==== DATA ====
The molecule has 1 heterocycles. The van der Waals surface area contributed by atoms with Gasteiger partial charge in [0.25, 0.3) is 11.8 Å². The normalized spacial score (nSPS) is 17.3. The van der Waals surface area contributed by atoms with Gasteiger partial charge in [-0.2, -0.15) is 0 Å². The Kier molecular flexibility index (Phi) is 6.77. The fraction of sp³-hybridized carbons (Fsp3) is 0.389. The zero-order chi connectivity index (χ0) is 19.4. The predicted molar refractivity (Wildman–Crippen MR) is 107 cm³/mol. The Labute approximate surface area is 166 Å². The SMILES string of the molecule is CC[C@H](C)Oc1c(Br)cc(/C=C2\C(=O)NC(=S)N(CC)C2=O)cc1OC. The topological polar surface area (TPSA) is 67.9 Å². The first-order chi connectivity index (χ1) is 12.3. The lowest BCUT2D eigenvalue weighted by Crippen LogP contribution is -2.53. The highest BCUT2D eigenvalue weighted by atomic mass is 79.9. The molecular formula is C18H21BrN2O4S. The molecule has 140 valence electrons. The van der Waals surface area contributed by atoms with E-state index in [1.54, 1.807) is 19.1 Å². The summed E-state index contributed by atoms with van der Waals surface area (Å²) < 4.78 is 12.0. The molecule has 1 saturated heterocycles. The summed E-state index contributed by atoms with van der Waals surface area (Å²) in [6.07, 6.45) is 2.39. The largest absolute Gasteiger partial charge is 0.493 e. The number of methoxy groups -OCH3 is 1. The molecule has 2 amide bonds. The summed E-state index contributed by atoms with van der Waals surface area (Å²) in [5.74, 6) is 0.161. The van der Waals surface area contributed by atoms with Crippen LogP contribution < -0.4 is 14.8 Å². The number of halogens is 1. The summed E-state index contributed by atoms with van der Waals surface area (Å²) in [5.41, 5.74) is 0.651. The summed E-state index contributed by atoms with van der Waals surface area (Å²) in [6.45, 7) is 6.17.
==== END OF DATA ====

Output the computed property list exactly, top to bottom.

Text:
The molecule has 1 heterocycles. The van der Waals surface area contributed by atoms with Gasteiger partial charge in [0.25, 0.3) is 11.8 Å². The normalized spacial score (nSPS) is 17.3. The van der Waals surface area contributed by atoms with Gasteiger partial charge in [-0.2, -0.15) is 0 Å². The Kier molecular flexibility index (Phi) is 6.77. The fraction of sp³-hybridized carbons (Fsp3) is 0.389. The zero-order chi connectivity index (χ0) is 19.4. The predicted molar refractivity (Wildman–Crippen MR) is 107 cm³/mol. The Labute approximate surface area is 166 Å². The SMILES string of the molecule is CC[C@H](C)Oc1c(Br)cc(/C=C2\C(=O)NC(=S)N(CC)C2=O)cc1OC. The topological polar surface area (TPSA) is 67.9 Å². The first-order chi connectivity index (χ1) is 12.3. The lowest BCUT2D eigenvalue weighted by Crippen LogP contribution is -2.53. The highest BCUT2D eigenvalue weighted by atomic mass is 79.9. The molecular formula is C18H21BrN2O4S. The molecule has 140 valence electrons. The van der Waals surface area contributed by atoms with E-state index in [1.54, 1.807) is 19.1 Å². The summed E-state index contributed by atoms with van der Waals surface area (Å²) < 4.78 is 12.0. The molecule has 1 saturated heterocycles. The summed E-state index contributed by atoms with van der Waals surface area (Å²) in [6.07, 6.45) is 2.39. The largest absolute Gasteiger partial charge is 0.493 e. The number of methoxy groups -OCH3 is 1. The molecule has 2 amide bonds. The summed E-state index contributed by atoms with van der Waals surface area (Å²) in [5.74, 6) is 0.161. The van der Waals surface area contributed by atoms with Crippen LogP contribution < -0.4 is 14.8 Å². The number of halogens is 1. The summed E-state index contributed by atoms with van der Waals surface area (Å²) in [5.41, 5.74) is 0.651. The summed E-state index contributed by atoms with van der Waals surface area (Å²) in [6.45, 7) is 6.17.